Philips Verses in Solitude (live, 2000)

We premièred Julian Philips’ Verses in Solitude at the Bromsgrove Concerts’ Mixing Music series in 2000. It’s an extended piece for soprano, baritone and piano – hence why the voice is over on the left and not in the centre. Andrew Foster-Williams was the baritone. . .

It narrates the correspondence between Emily Dickinson and her literary mentor (and eventual publisher) Thomas Wentworth Higginson. In this extract, she has received her first reply from him:

A new and wholly original poetic genius, distinct on my mind at first reading. So elusive of criticism – an unsolvable problem; where to place it? I ventured on questions, evaded with naive skill…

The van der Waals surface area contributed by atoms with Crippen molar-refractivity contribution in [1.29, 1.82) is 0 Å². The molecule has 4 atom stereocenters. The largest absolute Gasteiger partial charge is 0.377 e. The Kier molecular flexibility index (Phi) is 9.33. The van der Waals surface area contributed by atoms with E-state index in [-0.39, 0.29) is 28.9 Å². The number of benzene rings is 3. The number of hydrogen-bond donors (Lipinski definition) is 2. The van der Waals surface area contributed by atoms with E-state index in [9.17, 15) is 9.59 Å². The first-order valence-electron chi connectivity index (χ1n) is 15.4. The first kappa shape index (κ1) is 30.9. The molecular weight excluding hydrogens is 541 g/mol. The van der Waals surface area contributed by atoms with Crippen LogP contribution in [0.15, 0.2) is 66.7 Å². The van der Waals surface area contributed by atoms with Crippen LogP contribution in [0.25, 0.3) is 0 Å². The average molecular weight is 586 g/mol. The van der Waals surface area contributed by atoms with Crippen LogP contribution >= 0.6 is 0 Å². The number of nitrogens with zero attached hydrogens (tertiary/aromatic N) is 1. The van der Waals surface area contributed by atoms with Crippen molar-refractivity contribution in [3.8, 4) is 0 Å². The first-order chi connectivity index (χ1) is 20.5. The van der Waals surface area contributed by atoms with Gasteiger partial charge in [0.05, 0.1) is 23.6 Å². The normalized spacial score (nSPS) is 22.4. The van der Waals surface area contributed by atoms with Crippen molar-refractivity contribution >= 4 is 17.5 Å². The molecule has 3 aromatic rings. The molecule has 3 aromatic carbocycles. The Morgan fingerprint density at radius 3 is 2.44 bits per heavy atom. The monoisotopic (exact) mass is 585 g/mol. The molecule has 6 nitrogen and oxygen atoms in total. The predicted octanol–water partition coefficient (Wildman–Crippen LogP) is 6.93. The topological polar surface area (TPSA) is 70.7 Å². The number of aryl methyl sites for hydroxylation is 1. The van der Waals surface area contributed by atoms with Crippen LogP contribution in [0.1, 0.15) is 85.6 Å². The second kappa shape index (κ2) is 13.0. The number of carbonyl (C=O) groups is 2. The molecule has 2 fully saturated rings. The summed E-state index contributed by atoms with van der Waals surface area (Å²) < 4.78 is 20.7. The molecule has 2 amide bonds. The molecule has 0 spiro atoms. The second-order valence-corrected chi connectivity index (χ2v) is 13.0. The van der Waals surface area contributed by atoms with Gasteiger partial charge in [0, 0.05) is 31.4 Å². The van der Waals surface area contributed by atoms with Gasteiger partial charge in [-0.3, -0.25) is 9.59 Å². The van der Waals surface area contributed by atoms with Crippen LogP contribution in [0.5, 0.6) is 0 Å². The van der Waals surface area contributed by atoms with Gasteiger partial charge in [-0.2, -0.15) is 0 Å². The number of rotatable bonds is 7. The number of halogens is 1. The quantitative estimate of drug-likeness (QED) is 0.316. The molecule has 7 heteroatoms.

And here is what she writes in return:

Mr Higginson,
Thank you for your surgery, not so painful as I supposed.
You asked how old I was? I made no verse – but one or two – until
this winter – Sir –
You inquire my Books – For poets – I have Keats. For prose – Mr Ruskin.
You ask on my Companions Hills – and the sundown – and a
Dog – large as myself, that my Father bought me.
He buys me many Books – but begs me not to read them
Is this – Sir – what you asked me to tell you?


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